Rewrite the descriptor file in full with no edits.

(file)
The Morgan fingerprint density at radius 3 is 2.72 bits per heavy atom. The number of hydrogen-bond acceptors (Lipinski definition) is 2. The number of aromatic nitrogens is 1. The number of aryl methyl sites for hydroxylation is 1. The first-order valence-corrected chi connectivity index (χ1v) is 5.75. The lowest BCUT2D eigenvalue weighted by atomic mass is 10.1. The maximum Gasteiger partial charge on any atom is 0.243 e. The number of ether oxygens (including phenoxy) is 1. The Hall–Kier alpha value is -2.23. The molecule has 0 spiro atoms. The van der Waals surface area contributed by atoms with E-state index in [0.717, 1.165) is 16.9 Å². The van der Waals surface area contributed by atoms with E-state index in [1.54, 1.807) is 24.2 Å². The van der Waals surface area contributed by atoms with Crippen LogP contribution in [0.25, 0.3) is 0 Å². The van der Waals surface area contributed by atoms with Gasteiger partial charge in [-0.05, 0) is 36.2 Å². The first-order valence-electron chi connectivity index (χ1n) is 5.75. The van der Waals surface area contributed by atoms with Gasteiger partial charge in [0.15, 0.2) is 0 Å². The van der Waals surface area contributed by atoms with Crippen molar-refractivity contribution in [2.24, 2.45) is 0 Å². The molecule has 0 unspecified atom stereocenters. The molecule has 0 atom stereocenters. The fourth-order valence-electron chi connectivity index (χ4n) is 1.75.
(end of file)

The Morgan fingerprint density at radius 3 is 2.72 bits per heavy atom. The number of hydrogen-bond acceptors (Lipinski definition) is 2. The number of aromatic nitrogens is 1. The number of aryl methyl sites for hydroxylation is 1. The first-order valence-corrected chi connectivity index (χ1v) is 5.75. The lowest BCUT2D eigenvalue weighted by atomic mass is 10.1. The maximum Gasteiger partial charge on any atom is 0.243 e. The number of ether oxygens (including phenoxy) is 1. The Hall–Kier alpha value is -2.23. The molecule has 0 spiro atoms. The van der Waals surface area contributed by atoms with E-state index in [0.717, 1.165) is 16.9 Å². The van der Waals surface area contributed by atoms with E-state index in [1.54, 1.807) is 24.2 Å². The van der Waals surface area contributed by atoms with Crippen LogP contribution in [0.25, 0.3) is 0 Å². The van der Waals surface area contributed by atoms with Gasteiger partial charge in [-0.05, 0) is 36.2 Å². The first-order valence-electron chi connectivity index (χ1n) is 5.75. The van der Waals surface area contributed by atoms with Gasteiger partial charge in [0.15, 0.2) is 0 Å². The van der Waals surface area contributed by atoms with Crippen molar-refractivity contribution in [2.24, 2.45) is 0 Å². The molecule has 0 unspecified atom stereocenters. The molecule has 0 atom stereocenters. The fourth-order valence-electron chi connectivity index (χ4n) is 1.75.